Riding the Social Highway

As a motorcyclist there's only a few request I have for driver I share the road with and the top of my list is to not be on your phone while you're driving. The majority of motorcyclist have a close call story and most of the time it involves someone texting or looking at their maps and apps. But have you ever thought about the danger of the people that are not on their phones but still thinking about it?

We email. We Instagram. We Facebook. We Google. Whether we like it or not one third of us are slaves to our smart phones and the apps that clutter them. They control everything from how we purchase items to how we find companionship. And while social media has surely changed history, it has also changed the way our brains function as well. 

As motorcyclist we pride ourselves on freedom and breaking away from confinement but if we are addicted to our digital devices when we're off our bikes, are we still thinking about them while we are riding? There are quite a few studies that suggest we are never fully disconnected. 

To understand why this applies to us riders lets breakdown the effects social media has on our brains. 

Social media has directly contributed to the rise of "Internet addiction disorder (IAD)". While social media addiction is obviously different from drug or alcohol addiction, a 2012 study found that our brain treats the two quite similarly. We basically go through withdrawals similar to smokers or drug addicts when we are forced to unplug for 24 hours and this can cause tremors, shivers, nausea, depression and anxiety in some addicts. On long rides we can go hours at a time without being on our phones. We are forced to be disconnected which can be an issue if you are addicted to your phone. 

But addiction is not the only brain change believed to be brought about by social media's popularity; it's also re-routed our ability to multitask. Scientists at Stanford University found that individuals who spend a significant time online using social media were "more susceptible to interference from irrelevant environmental stimuli" and less able to complete more than one task simultaneously. When there are multiple pieces of information coming from a multitude of sources, we then lose the ability to filter out that which is irrelevant to our current situation. That failure to filter means we are slowed down by irrelevant information or as I like to refer to it as "Social Media Alzheimer's."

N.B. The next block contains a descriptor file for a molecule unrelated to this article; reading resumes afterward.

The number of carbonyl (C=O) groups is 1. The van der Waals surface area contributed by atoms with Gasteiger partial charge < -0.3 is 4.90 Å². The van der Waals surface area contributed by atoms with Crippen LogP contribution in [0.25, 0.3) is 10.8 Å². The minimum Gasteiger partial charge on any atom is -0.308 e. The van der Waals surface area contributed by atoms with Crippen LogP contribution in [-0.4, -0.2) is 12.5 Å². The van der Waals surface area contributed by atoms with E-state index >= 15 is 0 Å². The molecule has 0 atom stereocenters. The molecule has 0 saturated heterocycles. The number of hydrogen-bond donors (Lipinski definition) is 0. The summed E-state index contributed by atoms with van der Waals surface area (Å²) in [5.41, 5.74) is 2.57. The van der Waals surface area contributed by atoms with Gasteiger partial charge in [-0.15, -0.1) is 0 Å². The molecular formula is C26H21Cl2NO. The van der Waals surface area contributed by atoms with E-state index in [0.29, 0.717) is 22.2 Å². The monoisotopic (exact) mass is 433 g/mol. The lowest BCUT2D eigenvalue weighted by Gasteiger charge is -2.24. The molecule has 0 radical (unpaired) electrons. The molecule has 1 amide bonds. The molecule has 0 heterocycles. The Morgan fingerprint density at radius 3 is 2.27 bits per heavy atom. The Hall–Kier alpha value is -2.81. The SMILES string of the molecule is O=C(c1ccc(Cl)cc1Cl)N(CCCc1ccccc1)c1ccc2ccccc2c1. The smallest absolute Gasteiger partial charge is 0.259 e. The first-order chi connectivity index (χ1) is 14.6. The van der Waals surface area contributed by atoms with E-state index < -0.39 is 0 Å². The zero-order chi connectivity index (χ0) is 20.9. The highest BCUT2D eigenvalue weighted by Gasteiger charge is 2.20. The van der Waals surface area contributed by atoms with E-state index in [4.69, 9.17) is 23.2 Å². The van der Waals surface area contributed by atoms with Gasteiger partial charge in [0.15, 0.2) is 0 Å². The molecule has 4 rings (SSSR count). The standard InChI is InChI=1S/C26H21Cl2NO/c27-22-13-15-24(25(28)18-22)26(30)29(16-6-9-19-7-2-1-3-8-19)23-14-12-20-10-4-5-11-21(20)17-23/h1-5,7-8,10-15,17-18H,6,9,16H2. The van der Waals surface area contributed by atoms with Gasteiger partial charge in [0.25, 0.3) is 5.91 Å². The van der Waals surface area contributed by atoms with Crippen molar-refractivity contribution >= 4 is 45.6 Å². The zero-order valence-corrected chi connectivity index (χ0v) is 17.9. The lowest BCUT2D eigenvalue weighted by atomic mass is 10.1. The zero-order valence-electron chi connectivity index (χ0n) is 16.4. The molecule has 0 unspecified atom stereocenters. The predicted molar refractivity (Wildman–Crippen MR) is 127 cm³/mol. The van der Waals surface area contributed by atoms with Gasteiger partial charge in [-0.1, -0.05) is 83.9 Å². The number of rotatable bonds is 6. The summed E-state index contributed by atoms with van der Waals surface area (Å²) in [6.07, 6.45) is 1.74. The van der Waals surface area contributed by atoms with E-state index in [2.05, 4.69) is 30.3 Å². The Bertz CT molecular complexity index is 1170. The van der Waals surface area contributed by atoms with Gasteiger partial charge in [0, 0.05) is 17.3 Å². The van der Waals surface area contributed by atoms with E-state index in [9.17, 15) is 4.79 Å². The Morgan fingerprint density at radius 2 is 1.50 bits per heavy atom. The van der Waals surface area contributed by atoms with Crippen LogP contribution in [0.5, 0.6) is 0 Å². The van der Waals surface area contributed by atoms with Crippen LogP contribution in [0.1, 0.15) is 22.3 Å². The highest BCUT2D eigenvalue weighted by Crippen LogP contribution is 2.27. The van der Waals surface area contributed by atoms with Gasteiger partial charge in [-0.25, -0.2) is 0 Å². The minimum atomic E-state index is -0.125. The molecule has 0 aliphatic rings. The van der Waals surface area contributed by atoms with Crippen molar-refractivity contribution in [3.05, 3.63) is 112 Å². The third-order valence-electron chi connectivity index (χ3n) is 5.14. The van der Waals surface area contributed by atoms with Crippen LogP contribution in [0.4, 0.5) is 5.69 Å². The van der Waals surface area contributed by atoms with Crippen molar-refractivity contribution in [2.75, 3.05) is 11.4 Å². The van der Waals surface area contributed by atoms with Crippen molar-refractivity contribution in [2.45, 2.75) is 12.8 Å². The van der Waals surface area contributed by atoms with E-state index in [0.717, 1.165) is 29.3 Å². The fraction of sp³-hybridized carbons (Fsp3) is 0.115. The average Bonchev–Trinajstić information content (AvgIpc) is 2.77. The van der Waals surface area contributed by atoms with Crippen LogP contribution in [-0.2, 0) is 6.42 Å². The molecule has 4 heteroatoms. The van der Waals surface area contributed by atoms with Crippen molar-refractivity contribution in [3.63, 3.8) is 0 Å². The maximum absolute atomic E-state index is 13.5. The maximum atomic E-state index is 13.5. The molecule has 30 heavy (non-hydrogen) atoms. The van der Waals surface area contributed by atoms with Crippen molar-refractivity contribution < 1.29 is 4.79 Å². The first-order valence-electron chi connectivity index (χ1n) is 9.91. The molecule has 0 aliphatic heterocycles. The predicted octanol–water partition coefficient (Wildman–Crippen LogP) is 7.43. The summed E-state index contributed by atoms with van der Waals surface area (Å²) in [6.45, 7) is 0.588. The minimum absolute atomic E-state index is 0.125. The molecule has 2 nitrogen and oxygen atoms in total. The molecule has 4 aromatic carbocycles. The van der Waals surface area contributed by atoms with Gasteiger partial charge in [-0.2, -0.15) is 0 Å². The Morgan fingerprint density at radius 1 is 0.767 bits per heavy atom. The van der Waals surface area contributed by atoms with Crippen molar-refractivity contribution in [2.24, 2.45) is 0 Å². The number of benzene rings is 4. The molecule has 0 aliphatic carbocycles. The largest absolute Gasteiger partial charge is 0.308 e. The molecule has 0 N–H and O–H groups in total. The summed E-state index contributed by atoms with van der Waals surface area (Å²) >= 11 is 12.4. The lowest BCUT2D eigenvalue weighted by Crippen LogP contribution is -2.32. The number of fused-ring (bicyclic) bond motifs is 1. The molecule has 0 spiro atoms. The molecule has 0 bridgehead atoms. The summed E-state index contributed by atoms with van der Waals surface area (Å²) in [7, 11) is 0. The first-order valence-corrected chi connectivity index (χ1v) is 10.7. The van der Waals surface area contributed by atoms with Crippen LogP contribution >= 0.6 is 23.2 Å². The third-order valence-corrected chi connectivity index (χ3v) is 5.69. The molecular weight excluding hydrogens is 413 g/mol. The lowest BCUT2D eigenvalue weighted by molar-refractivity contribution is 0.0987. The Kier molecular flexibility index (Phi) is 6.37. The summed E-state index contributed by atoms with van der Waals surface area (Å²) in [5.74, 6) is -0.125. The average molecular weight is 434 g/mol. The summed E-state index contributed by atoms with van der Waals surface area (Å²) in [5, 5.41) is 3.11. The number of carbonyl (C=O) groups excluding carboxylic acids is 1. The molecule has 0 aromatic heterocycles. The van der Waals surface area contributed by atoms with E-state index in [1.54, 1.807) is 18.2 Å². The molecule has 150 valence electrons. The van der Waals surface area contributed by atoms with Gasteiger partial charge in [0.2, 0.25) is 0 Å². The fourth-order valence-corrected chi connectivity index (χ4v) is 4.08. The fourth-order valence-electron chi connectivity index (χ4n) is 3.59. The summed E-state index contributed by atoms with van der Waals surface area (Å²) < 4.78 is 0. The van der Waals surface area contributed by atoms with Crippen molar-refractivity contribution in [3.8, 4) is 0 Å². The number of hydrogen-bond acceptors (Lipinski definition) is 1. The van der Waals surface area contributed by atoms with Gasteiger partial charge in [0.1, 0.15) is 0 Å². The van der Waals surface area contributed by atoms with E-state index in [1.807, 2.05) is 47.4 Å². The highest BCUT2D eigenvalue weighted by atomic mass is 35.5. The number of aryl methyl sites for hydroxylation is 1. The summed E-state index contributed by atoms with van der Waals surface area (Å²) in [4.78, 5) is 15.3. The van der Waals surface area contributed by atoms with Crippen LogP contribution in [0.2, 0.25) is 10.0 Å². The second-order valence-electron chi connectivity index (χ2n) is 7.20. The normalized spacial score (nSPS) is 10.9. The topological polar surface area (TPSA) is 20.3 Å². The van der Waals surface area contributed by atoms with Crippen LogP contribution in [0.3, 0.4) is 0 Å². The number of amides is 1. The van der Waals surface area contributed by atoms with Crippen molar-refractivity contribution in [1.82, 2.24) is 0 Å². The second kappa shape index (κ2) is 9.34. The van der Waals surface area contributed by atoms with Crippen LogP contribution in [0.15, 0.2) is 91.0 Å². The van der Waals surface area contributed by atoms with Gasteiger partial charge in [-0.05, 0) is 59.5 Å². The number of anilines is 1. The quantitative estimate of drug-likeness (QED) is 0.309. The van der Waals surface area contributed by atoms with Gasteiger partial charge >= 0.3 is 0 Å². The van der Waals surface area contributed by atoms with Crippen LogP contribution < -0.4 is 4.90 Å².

If all of that wasn't enough, social media has also interfered with our nervous systems. Phantom vibration syndrome is a relatively new but completely legitimate psychological process where individuals constantly believe their phones are vibrating. Researchers believe it's caused by chronic phone exposure causing our nerves to interpret something as a simple itch as an incoming text message. Because of this there is evidence of disrupting pathways related to emotions, decision-making, and self control. 

So what does this mean for us riders? If we are addicted to our phones, then we are never fully present. Aside from taking away from the original reason we decided to ride in the first place, this can be a danger to us from a couple different standpoints. 

In order to ride a motorcycle, we need to be 100% of the time we are on our bikes. It's when we become distracted that our risk factor goes up, increasing the chance of bing involved in an accident. If we are thinking about social media or our phones, then we are not using our full brain capacity and therefore not truly present in the moment. If our ability to multi-task and make decisions is hindered and at the same time we're going through some type of withdrawals while riding, then we are more more susceptible to danger on the road. 

However, if we are one of the lucky ones who aren't a slave to our phones, the people we share the road with may be and therefore a danger regardless of whether or not they are texting and driving. We already have a hard enough time getting drivers to notice us on the road and now we have the constantly distracted and never fully aware IAD to worry about. 

Its not all bad though. Social media can be directly linked to the rise in the last few years' motorcycle purchases and the increase of younger and more women riders. It certainly has inspired more people to start riding or to think about riding. It's changed the perception the general public has on bikers and has been a helpful tool in raising awareness to issues that greatly effect our safety as motorcyclists. It's also how I make a living and like so many people it's not just a hobby but a lifestyle and a full-time career. Like most great things there's a catch 22 and social media is no exception. 

So how do we balance the addiction and necessity? I say by taking longer rides and more often. The more time you spend away from your phone to reconnect to the world around you then the less withdrawals you will experience and more aware you'll be. Make sure you convey the right message when you are online and do it for yourself not for validation and last but most important, let your bike be your refuge not your followers. We may never be able to truly be free from our devices but we can figure out a better way to coexist with them because the open road isn't a status update, it's a way of life. 




Leticia Cline